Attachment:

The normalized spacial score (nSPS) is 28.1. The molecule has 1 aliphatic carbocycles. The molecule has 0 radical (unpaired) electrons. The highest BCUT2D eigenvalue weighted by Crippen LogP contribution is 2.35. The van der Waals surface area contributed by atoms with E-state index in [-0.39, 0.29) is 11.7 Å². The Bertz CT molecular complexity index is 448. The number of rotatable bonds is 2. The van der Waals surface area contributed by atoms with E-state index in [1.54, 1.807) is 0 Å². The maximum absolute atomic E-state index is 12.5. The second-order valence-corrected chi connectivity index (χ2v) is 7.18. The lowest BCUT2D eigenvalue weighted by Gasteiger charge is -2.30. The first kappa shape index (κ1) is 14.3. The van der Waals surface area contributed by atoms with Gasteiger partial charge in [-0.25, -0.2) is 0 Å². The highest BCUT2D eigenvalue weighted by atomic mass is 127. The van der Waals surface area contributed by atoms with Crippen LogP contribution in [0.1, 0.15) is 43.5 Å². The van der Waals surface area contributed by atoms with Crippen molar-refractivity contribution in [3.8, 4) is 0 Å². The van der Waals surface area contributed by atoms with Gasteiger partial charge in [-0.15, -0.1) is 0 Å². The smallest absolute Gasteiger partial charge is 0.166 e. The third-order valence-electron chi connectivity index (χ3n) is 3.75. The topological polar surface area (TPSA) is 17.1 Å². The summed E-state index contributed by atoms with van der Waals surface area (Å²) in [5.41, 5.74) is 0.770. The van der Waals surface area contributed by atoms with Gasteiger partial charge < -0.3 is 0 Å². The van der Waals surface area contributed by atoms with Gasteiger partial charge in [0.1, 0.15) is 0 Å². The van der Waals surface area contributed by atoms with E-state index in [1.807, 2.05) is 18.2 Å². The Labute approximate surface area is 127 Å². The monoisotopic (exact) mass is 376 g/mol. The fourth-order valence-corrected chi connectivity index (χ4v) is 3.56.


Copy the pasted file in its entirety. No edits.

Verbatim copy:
The normalized spacial score (nSPS) is 28.1. The molecule has 1 aliphatic carbocycles. The molecule has 0 radical (unpaired) electrons. The highest BCUT2D eigenvalue weighted by Crippen LogP contribution is 2.35. The van der Waals surface area contributed by atoms with E-state index in [-0.39, 0.29) is 11.7 Å². The Bertz CT molecular complexity index is 448. The number of rotatable bonds is 2. The van der Waals surface area contributed by atoms with E-state index in [1.54, 1.807) is 0 Å². The maximum absolute atomic E-state index is 12.5. The second-order valence-corrected chi connectivity index (χ2v) is 7.18. The lowest BCUT2D eigenvalue weighted by Gasteiger charge is -2.30. The first kappa shape index (κ1) is 14.3. The van der Waals surface area contributed by atoms with Gasteiger partial charge in [-0.25, -0.2) is 0 Å². The highest BCUT2D eigenvalue weighted by atomic mass is 127. The van der Waals surface area contributed by atoms with Crippen LogP contribution in [0.1, 0.15) is 43.5 Å². The van der Waals surface area contributed by atoms with Crippen molar-refractivity contribution in [3.8, 4) is 0 Å². The van der Waals surface area contributed by atoms with Gasteiger partial charge in [-0.15, -0.1) is 0 Å². The smallest absolute Gasteiger partial charge is 0.166 e. The third-order valence-electron chi connectivity index (χ3n) is 3.75. The topological polar surface area (TPSA) is 17.1 Å². The summed E-state index contributed by atoms with van der Waals surface area (Å²) in [5.41, 5.74) is 0.770. The van der Waals surface area contributed by atoms with Gasteiger partial charge < -0.3 is 0 Å². The van der Waals surface area contributed by atoms with Gasteiger partial charge in [0.1, 0.15) is 0 Å². The van der Waals surface area contributed by atoms with E-state index in [1.807, 2.05) is 18.2 Å². The Labute approximate surface area is 127 Å². The monoisotopic (exact) mass is 376 g/mol. The fourth-order valence-corrected chi connectivity index (χ4v) is 3.56.